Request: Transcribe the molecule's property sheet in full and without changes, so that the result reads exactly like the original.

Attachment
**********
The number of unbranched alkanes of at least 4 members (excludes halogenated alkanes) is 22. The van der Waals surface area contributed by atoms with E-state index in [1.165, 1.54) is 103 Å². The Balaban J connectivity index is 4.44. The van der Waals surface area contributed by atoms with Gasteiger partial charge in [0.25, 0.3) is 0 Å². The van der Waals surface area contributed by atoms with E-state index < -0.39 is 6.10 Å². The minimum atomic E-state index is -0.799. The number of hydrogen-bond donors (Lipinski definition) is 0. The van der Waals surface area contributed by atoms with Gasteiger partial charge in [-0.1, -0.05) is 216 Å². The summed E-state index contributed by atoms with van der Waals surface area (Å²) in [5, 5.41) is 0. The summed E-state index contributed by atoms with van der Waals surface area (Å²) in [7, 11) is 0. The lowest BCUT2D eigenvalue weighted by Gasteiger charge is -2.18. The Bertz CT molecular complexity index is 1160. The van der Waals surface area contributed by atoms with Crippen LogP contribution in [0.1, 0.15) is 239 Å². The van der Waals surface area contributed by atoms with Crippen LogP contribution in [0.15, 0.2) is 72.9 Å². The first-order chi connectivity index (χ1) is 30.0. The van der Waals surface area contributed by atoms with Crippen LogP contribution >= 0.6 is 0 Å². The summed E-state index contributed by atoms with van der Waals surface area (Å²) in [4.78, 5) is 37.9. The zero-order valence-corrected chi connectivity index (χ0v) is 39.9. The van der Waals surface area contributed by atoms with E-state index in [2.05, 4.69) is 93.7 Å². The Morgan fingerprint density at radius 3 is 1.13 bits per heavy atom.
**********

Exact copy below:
The number of unbranched alkanes of at least 4 members (excludes halogenated alkanes) is 22. The van der Waals surface area contributed by atoms with E-state index in [1.165, 1.54) is 103 Å². The Balaban J connectivity index is 4.44. The van der Waals surface area contributed by atoms with Gasteiger partial charge in [0.25, 0.3) is 0 Å². The van der Waals surface area contributed by atoms with E-state index < -0.39 is 6.10 Å². The minimum atomic E-state index is -0.799. The number of hydrogen-bond donors (Lipinski definition) is 0. The van der Waals surface area contributed by atoms with Gasteiger partial charge in [-0.1, -0.05) is 216 Å². The summed E-state index contributed by atoms with van der Waals surface area (Å²) in [5, 5.41) is 0. The summed E-state index contributed by atoms with van der Waals surface area (Å²) in [7, 11) is 0. The lowest BCUT2D eigenvalue weighted by Gasteiger charge is -2.18. The Bertz CT molecular complexity index is 1160. The van der Waals surface area contributed by atoms with Crippen LogP contribution in [0.1, 0.15) is 239 Å². The van der Waals surface area contributed by atoms with Crippen LogP contribution in [0.15, 0.2) is 72.9 Å². The first-order chi connectivity index (χ1) is 30.0. The van der Waals surface area contributed by atoms with Crippen LogP contribution >= 0.6 is 0 Å². The summed E-state index contributed by atoms with van der Waals surface area (Å²) in [4.78, 5) is 37.9. The zero-order valence-corrected chi connectivity index (χ0v) is 39.9. The van der Waals surface area contributed by atoms with E-state index in [2.05, 4.69) is 93.7 Å². The Morgan fingerprint density at radius 3 is 1.13 bits per heavy atom.